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#21 anglicanbeachparty

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Posted 09 June 2005 - 08:48 PM

QUOTE(Mark @ Jun 9 2005, 05:14 PM)
QUOTE(Christian @ Jun 9 2005, 12:43 PM)
It's a comic novel? Geez. I've been misreading it!

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The chapter 1 scene on the train, with such vivid characterizations (the woman with the "poisonous Eastern accent" for example) is some priceless stuff.

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" I reckon you think you've been redeemed"

This is a fascinating thread for me -- up until now I'd not talked with anyone who didn't see the book as comedy.

I'm also surprised at the scant mention here of the film version by John Huston. It is very true to the novel. I own the video, so I've watched it about 20 times. There have been times when I've said to myself (about some line in the film): Wait, that line is not in the book! So, I'd go get the book off the shelf and, sure enough, they had used FOC's words verbatim.

Of course in the book, Hazel buys an Essex, and in the film it's a 1958 Ford Fairlane, but most folks will not be bothered by that. The car is the wrong colour, too. One important scene is omitted from the film, and that is when Hazel goes into The Frosty Bottle. But these minor flaws are more than made up for by Harry Dean Stanton as Asa Hawks ... fabulous!

Things to watch for in the book:

Why did Onnie Jay Holy tell Hazel that he reminded him of "Jesus Christ and Abraham Lincoln"?

What critique is FOC making about the automobile?

Edited by anglicanbeachparty, 09 June 2005 - 08:49 PM.


#22 Christian

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Posted 10 June 2005 - 05:56 AM

Don't mean to sound high 'n' mighty, but are you saying I'm supposed to be amused by the racist attitudes on exhibit in the first chapter or two? If so, was that sort of "humor" considered acceptable when the book was written?

I admit it: I grew up laughing at most racist jokes, and didn't feel guilty about it, even when people pointed out to me that the jokes were in poor taste. But those jokes lost any appeal years ago. If this book is supposed to take me back to the days of my youth, I'm not sure I can go with it.

But again, I'm probably mis-reading the book as an indictment of those attitudes, right?

#23 anglicanbeachparty

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Posted 10 June 2005 - 06:36 AM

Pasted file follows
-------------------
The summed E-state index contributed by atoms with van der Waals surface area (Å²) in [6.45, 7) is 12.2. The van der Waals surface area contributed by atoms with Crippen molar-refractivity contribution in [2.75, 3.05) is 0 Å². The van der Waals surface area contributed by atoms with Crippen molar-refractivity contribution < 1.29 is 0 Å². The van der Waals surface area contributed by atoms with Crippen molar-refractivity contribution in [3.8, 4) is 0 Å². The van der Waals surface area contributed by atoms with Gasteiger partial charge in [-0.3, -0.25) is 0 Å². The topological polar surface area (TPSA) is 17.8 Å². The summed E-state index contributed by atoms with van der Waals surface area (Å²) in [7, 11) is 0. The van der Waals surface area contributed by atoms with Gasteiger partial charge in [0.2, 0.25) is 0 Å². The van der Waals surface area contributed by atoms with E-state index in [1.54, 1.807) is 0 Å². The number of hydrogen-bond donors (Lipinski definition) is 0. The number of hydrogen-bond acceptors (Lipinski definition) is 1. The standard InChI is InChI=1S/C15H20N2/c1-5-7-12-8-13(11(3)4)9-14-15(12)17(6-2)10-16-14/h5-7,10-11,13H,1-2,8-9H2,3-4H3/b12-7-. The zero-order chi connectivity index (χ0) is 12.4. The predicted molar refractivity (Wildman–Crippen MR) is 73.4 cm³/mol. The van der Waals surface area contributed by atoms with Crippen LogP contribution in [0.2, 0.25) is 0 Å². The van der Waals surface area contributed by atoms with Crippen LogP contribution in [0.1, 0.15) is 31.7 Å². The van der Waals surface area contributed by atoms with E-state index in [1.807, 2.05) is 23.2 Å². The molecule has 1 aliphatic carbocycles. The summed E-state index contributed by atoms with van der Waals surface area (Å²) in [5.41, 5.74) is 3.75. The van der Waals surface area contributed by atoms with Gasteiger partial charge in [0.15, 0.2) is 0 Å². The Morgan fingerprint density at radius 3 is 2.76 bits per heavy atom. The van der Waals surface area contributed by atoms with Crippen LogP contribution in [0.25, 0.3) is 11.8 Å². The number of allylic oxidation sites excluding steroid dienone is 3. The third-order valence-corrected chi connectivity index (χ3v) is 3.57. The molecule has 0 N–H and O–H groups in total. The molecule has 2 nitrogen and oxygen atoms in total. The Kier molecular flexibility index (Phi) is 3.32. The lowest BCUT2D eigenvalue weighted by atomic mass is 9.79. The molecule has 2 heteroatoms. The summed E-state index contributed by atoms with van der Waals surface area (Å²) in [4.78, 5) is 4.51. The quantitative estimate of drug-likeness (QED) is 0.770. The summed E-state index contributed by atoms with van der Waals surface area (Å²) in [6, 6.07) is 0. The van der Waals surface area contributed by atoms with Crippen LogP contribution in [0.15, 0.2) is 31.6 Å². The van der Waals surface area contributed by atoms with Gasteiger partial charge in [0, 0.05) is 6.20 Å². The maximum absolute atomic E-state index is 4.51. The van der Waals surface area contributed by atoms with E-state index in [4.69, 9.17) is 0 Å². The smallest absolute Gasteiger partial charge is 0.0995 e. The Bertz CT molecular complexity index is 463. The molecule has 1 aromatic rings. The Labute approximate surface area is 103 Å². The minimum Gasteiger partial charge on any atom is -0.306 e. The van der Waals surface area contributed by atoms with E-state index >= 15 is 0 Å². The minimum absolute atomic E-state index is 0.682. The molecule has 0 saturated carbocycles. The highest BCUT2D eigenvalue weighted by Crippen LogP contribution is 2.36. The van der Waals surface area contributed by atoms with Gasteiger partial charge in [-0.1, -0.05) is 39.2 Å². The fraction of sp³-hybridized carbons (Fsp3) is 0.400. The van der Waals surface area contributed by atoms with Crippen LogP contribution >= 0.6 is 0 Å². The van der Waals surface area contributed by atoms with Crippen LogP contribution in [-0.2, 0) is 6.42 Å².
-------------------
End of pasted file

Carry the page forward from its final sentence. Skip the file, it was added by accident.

QUOTE(Christian @ Jun 10 2005, 06:56 AM)
Don't mean to sound high 'n' mighty, but are you saying I'm supposed to be amused by the racist attitudes on exhibit in the first chapter or two? If so, was that sort of "humor" considered acceptable when the book was written?

I admit it: I grew up laughing at most racist jokes, and didn't feel guilty about it, even when people pointed out to me that the jokes were in poor taste. But those jokes lost any appeal years ago. If this book is supposed to take me back to the days of my youth, I'm not sure I can go with it.

But again, I'm probably mis-reading the book as an indictment of those attitudes, right?

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Flannery is, of course, condemning racism (and she does so more forcefully in some of the short stories ... I can look up which ones, if you're interested).

But, above all, FOC began with the world as it is (warts and all), and Wise Blood is set in a very racist time and place. That is the very atmosphere of the book. But racism is not one of the major themes of either of either Wise Blood or The Violent Bear It Away. I am loathe to say (at this point, while some people are just starting the book) what I think the major themes of Wise Blood are. I certainly would love to, later.

Just to give you a brief idea of how central this book has been to my life, here is a photo of the grille I used for several years on the 1963 Olds wagon I bought in rural Georgia, during a pilgrimage to Flannery's grave in Milledgeville (A Bird Sanctuary).

[attachmentid=245]

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#24 Christian

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Posted 10 June 2005 - 06:48 AM